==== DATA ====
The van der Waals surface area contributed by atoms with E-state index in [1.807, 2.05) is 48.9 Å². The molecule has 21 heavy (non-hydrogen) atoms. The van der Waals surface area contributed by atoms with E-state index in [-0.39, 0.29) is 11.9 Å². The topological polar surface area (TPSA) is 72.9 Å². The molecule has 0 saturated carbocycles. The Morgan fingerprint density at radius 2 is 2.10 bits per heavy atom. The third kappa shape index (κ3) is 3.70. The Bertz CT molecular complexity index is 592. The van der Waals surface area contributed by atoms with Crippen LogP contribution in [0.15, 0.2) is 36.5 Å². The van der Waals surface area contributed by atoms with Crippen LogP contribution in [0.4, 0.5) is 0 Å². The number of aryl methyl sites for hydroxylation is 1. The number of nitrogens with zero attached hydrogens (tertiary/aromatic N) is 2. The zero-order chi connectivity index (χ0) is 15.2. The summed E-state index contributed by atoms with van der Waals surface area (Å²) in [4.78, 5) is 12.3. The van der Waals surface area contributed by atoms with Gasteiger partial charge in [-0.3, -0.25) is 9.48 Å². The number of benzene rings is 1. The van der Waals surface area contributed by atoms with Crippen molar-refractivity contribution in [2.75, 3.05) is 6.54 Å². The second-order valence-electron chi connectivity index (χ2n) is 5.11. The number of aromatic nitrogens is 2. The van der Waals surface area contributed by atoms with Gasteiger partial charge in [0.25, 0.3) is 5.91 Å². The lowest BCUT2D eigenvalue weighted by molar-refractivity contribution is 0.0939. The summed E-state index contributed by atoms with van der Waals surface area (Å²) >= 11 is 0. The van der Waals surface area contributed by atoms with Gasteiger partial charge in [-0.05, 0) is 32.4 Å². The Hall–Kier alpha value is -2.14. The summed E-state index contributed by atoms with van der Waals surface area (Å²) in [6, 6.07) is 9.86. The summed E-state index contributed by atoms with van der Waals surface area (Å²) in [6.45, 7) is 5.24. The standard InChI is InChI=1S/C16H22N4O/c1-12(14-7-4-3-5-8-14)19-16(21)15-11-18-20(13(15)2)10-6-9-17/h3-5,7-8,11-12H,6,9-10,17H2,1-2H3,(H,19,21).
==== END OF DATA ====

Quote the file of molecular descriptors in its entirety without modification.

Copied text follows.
The van der Waals surface area contributed by atoms with E-state index in [1.807, 2.05) is 48.9 Å². The molecule has 21 heavy (non-hydrogen) atoms. The van der Waals surface area contributed by atoms with E-state index in [-0.39, 0.29) is 11.9 Å². The topological polar surface area (TPSA) is 72.9 Å². The molecule has 0 saturated carbocycles. The Morgan fingerprint density at radius 2 is 2.10 bits per heavy atom. The third kappa shape index (κ3) is 3.70. The Bertz CT molecular complexity index is 592. The van der Waals surface area contributed by atoms with Crippen LogP contribution in [0.15, 0.2) is 36.5 Å². The van der Waals surface area contributed by atoms with Crippen LogP contribution in [0.4, 0.5) is 0 Å². The number of aryl methyl sites for hydroxylation is 1. The number of nitrogens with zero attached hydrogens (tertiary/aromatic N) is 2. The zero-order chi connectivity index (χ0) is 15.2. The summed E-state index contributed by atoms with van der Waals surface area (Å²) in [4.78, 5) is 12.3. The van der Waals surface area contributed by atoms with Gasteiger partial charge in [-0.3, -0.25) is 9.48 Å². The number of benzene rings is 1. The van der Waals surface area contributed by atoms with Crippen molar-refractivity contribution in [2.75, 3.05) is 6.54 Å². The second-order valence-electron chi connectivity index (χ2n) is 5.11. The number of aromatic nitrogens is 2. The van der Waals surface area contributed by atoms with Gasteiger partial charge in [0.25, 0.3) is 5.91 Å². The lowest BCUT2D eigenvalue weighted by molar-refractivity contribution is 0.0939. The summed E-state index contributed by atoms with van der Waals surface area (Å²) >= 11 is 0. The van der Waals surface area contributed by atoms with Gasteiger partial charge in [-0.05, 0) is 32.4 Å². The Hall–Kier alpha value is -2.14. The summed E-state index contributed by atoms with van der Waals surface area (Å²) in [6, 6.07) is 9.86. The summed E-state index contributed by atoms with van der Waals surface area (Å²) in [6.45, 7) is 5.24. The standard InChI is InChI=1S/C16H22N4O/c1-12(14-7-4-3-5-8-14)19-16(21)15-11-18-20(13(15)2)10-6-9-17/h3-5,7-8,11-12H,6,9-10,17H2,1-2H3,(H,19,21).